Pediatrics Doctor's Death After Giving Birth Highlights Disparities Black Mothers Face
Just two days after welcoming her first child, a daughter named Charlotte, a Black mother and pediatrics doctor died after suffering postpartum complications, shedding light on the tragic health disparities Black women face while expecting and during childbirth.
Dr. Chaniece Wallace died on Oct. 22, two days after giving birth to her daughter via C-section four weeks before her due date in November, according to a GoFund Me page set up by her husband, Anthony Wallace. Dr. Wallace had to deliver early after she developed symptoms of preeclampsia.
According to the Mayo Clinic, preeclampsia is a pregnancy complication that can cause high blood pressure. Other symptoms include weight gain, trouble breathing, nausea, and headaches, as March of Dimes explains. More extreme symptoms could be liver or kidney damage, stroke, seizure, and blood clot problems. If left untreated, the condition could lead to early delivery or become fatal.
Dr. Wallace, who was a chief resident at Indiana University School of Medicine Pediatric Hospitalist with Indiana University Health Physicians, underwent surgery to address the complications she was experiencing. "My wife Chaniece had to endure surgery due to complications developing in her body," her husband wrote on the GoFundMe page. "Three of the main challenges we encountered were a ruptured liver, high blood pressure, and kidneys were not fully functioning."
Tragically, Dr. Wallace died two days after welcoming their daughter. "Chaniece fought with every piece of strength, courage, and faith she had available," her husband wrote.
Dr. Wallace's heartbreaking and untimely death has once again put a spotlight on the distressing fact that Black women are three to four times more likely to die from pregnancy-related conditions than white and Hispanic women, according to the Centers for Disease Control and Prevention (CDC).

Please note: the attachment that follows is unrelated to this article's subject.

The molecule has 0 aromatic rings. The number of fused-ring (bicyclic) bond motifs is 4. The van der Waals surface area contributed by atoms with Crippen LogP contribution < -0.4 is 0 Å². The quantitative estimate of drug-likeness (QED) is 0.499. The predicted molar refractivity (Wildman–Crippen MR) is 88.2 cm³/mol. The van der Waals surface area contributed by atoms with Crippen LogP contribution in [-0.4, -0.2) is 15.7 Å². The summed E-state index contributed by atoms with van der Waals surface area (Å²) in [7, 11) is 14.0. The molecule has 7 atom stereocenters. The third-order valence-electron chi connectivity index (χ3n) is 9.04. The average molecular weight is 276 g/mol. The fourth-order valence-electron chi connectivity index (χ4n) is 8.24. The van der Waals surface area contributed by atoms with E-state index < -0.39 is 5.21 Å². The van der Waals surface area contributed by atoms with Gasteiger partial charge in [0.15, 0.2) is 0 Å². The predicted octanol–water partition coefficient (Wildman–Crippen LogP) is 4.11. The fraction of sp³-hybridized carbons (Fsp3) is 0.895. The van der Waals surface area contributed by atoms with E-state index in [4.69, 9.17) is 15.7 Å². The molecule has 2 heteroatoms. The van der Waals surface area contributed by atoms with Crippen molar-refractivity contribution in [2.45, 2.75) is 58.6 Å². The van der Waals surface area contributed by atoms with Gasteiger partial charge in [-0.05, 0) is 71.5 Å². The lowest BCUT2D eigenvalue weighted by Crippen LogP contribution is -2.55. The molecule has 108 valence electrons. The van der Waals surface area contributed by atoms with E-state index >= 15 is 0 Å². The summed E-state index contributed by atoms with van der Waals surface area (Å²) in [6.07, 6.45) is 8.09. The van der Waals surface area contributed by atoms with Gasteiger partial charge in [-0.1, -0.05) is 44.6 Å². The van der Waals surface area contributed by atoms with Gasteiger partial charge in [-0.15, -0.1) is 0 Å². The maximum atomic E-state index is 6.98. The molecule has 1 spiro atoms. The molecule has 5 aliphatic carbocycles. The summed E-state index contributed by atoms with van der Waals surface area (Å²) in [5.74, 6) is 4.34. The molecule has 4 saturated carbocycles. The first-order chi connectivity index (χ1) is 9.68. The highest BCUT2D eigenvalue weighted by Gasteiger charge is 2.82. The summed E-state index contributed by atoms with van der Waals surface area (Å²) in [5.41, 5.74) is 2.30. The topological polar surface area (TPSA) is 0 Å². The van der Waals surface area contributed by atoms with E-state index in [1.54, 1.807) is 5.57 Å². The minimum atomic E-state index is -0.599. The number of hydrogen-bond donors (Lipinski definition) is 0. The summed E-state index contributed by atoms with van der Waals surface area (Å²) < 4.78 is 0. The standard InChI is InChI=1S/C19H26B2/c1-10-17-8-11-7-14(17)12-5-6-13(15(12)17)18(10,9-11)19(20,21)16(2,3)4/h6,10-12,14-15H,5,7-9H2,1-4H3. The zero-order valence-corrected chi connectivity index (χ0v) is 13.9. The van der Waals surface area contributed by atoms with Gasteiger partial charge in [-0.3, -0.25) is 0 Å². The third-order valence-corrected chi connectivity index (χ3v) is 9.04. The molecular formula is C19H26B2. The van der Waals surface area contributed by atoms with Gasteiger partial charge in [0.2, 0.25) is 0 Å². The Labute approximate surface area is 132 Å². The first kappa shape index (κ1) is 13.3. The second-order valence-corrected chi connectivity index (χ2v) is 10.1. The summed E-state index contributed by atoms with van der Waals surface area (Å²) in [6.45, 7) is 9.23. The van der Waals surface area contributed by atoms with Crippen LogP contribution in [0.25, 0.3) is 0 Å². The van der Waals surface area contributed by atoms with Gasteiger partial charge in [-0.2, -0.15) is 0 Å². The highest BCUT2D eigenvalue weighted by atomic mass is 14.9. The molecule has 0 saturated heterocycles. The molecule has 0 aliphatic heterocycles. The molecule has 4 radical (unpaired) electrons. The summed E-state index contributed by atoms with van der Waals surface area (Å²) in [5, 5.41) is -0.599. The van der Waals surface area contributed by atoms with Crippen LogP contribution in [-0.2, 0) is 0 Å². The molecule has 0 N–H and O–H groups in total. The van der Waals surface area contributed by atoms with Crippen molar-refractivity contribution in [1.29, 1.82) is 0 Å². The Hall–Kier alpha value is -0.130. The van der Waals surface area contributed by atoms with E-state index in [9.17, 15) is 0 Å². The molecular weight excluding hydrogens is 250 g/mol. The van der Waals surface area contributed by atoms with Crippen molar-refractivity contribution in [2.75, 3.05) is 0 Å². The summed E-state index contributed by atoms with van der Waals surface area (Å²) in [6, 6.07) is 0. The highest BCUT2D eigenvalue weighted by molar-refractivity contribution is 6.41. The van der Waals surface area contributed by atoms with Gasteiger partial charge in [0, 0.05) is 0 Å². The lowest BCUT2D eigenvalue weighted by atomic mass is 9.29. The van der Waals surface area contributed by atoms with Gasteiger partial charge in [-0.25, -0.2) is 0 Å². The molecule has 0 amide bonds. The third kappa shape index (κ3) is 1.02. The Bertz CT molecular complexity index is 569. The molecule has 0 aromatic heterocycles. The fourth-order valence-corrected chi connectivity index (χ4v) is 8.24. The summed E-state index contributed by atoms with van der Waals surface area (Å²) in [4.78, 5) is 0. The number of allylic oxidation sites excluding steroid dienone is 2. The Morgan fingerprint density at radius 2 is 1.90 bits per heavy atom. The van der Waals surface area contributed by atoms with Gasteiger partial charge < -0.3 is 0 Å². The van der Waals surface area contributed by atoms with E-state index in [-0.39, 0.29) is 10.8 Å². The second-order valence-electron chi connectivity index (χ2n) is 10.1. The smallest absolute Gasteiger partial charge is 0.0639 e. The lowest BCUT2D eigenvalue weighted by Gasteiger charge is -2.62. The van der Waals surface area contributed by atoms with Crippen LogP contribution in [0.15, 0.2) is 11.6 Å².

Reasons for this disparity are "complex," ranging from access to health care during pregnancy and implicit bias among health care providers, according to the American Health Association. But Dr. Ana Langer, director of the Women and Health Initiative at the Harvard T.H. Chan School of Public Health in Boston, told the organization the bigger problem to address is that "Basically, Black women are undervalued. They are not monitored as carefully as white women are. When they do present with symptoms, they are often dismissed."
In an Instagram post honoring Dr. Wallace, Health In Her HUE, a platform that helps "connect Black women to Black and culturally competent healthcare providers," said that "childbirth isn’t safe for Black women" in the United States. "We say protect Black women because we need it, we really need it. We’re in this FOR US as Black women and we know that we can’t ever stop. We can’t stop until every one of us, are safe, protected, and uplifted. This is our lives and our tribes on the line," the post continued.
Dr. Wallace's husband described her as a "warm soul, welcoming to almost everybody" and promised to keep his wife of five years in his heart forever. "Not only loved by family and friends but individuals she would encounter in the patient population. She had a special way of being empathetic with her patients and making each one of them feel special," he wrote on the GoFundMe page.
"Chaniece although you are not with us physically, I will always carry you in my heart and share my wonderful memories of you with our daughter Charlotte," he continued. "I am forever grateful for the five years God gave me with you."